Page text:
In the same way that a series volume title can be advertised yet not published, sometimes there are ads in trade magazines or in post-text ad pages of the books themselves.

The Ben Lightbody series was advertised in several 1910s-era Altemus books. It was never published and probably never written.

The Clover Girls series was advertised by A.L. Chatterton in 1910 in Publishers’ Weekly, a trade magazine for publishers, booksellers, and authors.

Phantom Series as Jokes

Another way a phantom series can be known in the collecting community is when a bibliography or magazine includes one as a practical joke.

This is particularly true in April Fool’s issues of the series book magazines. The Mattson-Davis bibliography of boys’ series books extends the work of Harry K. Hudson. One of their additions is the fictitious Zoobilly Boys series because they didn’t want to have the letter Z empty.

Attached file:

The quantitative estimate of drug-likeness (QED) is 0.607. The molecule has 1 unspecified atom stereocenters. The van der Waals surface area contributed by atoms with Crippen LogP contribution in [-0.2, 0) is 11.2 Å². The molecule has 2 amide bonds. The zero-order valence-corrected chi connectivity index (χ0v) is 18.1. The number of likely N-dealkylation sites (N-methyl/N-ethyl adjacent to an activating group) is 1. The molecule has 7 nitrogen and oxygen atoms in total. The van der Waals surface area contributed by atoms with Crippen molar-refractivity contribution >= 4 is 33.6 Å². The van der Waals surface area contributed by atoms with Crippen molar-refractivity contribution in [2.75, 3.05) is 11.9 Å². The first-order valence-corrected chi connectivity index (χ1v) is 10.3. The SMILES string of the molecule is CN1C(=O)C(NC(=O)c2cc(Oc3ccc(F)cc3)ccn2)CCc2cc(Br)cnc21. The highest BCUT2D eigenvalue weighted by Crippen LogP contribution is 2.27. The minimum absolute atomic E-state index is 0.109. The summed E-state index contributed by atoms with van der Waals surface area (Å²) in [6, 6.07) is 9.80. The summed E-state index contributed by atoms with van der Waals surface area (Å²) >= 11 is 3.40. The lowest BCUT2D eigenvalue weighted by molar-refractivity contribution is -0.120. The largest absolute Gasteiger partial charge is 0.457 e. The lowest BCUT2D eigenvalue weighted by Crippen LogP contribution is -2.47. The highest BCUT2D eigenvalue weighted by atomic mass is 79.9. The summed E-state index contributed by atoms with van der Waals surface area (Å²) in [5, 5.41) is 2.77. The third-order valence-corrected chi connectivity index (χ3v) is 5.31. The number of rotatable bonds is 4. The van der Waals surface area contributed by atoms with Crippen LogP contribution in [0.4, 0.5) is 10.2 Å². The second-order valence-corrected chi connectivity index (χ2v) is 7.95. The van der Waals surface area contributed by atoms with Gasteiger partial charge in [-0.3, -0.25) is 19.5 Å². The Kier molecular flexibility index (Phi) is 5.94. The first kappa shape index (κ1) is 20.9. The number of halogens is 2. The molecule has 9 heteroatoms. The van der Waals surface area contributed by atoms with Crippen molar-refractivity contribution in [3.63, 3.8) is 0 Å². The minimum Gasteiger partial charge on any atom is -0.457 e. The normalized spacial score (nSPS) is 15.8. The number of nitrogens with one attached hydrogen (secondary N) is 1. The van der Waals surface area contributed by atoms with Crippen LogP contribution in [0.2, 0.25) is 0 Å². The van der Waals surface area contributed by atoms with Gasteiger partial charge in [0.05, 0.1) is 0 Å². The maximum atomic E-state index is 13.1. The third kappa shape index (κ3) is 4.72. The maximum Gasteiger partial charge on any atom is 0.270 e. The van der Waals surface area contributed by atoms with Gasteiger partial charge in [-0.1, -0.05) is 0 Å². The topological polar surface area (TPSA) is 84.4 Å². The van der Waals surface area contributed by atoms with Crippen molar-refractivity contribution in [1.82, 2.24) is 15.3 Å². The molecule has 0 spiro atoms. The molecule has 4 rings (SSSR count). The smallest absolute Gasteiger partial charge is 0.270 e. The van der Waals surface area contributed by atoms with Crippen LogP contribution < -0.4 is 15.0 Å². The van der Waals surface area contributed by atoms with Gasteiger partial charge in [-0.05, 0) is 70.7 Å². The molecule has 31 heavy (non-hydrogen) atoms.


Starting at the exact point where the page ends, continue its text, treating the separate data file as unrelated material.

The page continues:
Phantom series are less common than phantom titles. Sometimes they can be a cruel joke on beginning and completist collectors. Other times they were advertised series that simply never got published. Either way, they lead to confusion among collectors.

ads for phantom series never published
Two examples of phantom series, advertised but never published from 1910 and 1913.

This definition and discussion of a term applied to collecting juvenile series books is part of a Glossary of specialized terms. At the outset a new term or topic is added once a week on “Terminology Tuesdays” on